Acquainted With the Night, An AP Analysis
Robert Frost, the author of, "Acquainted With the Night" uses many literary devises to tell the speaker's attitude toward the city and the speaker's current life. Frost uses language such as diction and imagery, details, and metaphors to reveal the speaker's attitude of loneliness and depression.
Diction plays a major role in helping the audience, or reader understand the attitude of the speaker. Words such as, "saddest", "unwilling", and "cry" are all words used to describe emotions of loneliness or despair. The speaker obviously has something lingering on his mind that he can not put behind him. He is weary and upset. The word "night" alone connotes to many other low words, such as, dark, cold, quiet, or alone. The word "rain" symbolizes coldness, and the uncomfortableness that comes along with being wet. Images also play a major role in understanding the attitude of the speaker. The image of the rain falling down when the speaker goes out, and that it is still there when he comes back shows that the speaker can never get away from his problem. The fact that when the speaker stopped walking he also "stopped the sound of feet", meaning that he was the only person around, again leading back to the idea that he is mourning in his state of loneliness. These words and images help to show the speaker's attitude.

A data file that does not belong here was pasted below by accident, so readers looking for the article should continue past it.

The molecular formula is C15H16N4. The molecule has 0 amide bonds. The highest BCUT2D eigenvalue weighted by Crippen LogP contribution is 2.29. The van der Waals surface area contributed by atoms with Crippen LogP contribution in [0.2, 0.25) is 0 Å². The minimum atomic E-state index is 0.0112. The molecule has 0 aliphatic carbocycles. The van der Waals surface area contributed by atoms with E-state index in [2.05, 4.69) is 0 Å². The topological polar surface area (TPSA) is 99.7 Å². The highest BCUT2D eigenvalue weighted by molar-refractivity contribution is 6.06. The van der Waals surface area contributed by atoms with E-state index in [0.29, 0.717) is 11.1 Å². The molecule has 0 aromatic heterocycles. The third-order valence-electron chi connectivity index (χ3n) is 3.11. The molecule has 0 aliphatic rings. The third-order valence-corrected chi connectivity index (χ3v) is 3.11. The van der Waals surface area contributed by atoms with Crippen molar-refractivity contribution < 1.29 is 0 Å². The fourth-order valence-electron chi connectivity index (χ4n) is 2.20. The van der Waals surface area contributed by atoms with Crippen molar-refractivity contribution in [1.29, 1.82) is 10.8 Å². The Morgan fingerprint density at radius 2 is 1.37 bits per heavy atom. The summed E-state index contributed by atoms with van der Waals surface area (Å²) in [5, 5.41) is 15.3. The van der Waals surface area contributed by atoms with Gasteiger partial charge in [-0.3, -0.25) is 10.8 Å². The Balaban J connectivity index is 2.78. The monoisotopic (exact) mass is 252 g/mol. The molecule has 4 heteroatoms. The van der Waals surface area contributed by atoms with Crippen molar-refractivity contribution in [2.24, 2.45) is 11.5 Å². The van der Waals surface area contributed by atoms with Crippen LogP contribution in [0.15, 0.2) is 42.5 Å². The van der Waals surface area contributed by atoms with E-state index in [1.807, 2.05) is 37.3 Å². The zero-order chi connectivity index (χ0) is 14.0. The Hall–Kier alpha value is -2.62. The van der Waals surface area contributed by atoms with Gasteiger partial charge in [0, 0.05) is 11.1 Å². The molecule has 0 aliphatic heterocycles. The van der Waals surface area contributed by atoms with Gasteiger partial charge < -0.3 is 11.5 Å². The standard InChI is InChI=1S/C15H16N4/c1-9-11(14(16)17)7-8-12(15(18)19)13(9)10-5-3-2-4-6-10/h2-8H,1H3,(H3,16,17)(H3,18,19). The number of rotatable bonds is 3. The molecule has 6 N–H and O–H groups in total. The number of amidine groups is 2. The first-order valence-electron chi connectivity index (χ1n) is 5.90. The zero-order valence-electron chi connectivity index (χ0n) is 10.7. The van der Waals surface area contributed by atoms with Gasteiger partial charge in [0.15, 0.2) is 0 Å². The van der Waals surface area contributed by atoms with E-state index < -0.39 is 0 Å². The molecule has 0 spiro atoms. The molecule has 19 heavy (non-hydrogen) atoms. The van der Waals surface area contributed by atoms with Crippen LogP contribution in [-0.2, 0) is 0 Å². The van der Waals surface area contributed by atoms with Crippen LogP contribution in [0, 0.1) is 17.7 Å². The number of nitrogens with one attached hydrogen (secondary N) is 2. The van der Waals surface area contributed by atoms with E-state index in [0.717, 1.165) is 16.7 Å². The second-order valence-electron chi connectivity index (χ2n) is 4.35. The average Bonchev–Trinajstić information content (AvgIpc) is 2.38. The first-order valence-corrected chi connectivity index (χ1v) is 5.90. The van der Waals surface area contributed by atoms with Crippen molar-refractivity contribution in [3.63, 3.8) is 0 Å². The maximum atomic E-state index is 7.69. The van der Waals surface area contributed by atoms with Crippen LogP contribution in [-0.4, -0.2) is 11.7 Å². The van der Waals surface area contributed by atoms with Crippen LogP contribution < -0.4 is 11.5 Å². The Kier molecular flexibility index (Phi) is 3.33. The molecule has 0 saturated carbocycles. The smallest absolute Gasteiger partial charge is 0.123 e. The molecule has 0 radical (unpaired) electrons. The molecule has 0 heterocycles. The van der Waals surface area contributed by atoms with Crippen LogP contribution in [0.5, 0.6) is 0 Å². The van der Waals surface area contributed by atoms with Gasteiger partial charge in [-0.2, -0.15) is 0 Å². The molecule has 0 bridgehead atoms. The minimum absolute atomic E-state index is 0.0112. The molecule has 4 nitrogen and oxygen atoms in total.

There are many details that Frost added to give a person a better understanding of the speaker and his feelings. The idea of the speaker, "outwalk[ing] the furthest city light" shows that he is out of bed in the middle of the night walking aimlessly trying to get his problem lifted. It shows how disturbed and troubled the speaker is with this mysterious problem floating around. The line "I have looked down the saddest lane" shows how the speaker has sort of a woe-is-me attitude where he feels that because it is happening to him it must be the worst. When the speaker says that the cry he heard was not to "call...
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